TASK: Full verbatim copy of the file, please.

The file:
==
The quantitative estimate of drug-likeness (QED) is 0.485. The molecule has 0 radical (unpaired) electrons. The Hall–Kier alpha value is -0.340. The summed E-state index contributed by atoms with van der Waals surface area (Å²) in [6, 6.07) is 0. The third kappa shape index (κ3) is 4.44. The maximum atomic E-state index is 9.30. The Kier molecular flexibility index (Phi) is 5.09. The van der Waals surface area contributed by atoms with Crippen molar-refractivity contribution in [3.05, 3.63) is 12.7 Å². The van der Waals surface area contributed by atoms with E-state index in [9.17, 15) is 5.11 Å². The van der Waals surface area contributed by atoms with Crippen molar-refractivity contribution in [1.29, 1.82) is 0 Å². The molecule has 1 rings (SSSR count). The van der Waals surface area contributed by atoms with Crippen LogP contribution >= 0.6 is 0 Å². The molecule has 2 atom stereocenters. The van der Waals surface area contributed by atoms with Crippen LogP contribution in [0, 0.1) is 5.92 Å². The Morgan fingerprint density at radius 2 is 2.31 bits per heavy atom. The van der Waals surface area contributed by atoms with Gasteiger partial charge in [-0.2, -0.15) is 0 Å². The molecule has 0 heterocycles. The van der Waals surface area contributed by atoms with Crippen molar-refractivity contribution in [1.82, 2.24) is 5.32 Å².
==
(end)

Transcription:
The quantitative estimate of drug-likeness (QED) is 0.485. The molecule has 0 radical (unpaired) electrons. The Hall–Kier alpha value is -0.340. The summed E-state index contributed by atoms with van der Waals surface area (Å²) in [6, 6.07) is 0. The third kappa shape index (κ3) is 4.44. The maximum atomic E-state index is 9.30. The Kier molecular flexibility index (Phi) is 5.09. The van der Waals surface area contributed by atoms with Crippen molar-refractivity contribution in [3.05, 3.63) is 12.7 Å². The van der Waals surface area contributed by atoms with E-state index in [9.17, 15) is 5.11 Å². The van der Waals surface area contributed by atoms with Crippen molar-refractivity contribution in [1.29, 1.82) is 0 Å². The molecule has 1 rings (SSSR count). The van der Waals surface area contributed by atoms with Crippen LogP contribution >= 0.6 is 0 Å². The molecule has 2 atom stereocenters. The van der Waals surface area contributed by atoms with Crippen LogP contribution in [0, 0.1) is 5.92 Å². The Morgan fingerprint density at radius 2 is 2.31 bits per heavy atom. The van der Waals surface area contributed by atoms with Gasteiger partial charge in [-0.2, -0.15) is 0 Å². The molecule has 0 heterocycles. The van der Waals surface area contributed by atoms with Crippen molar-refractivity contribution in [1.82, 2.24) is 5.32 Å².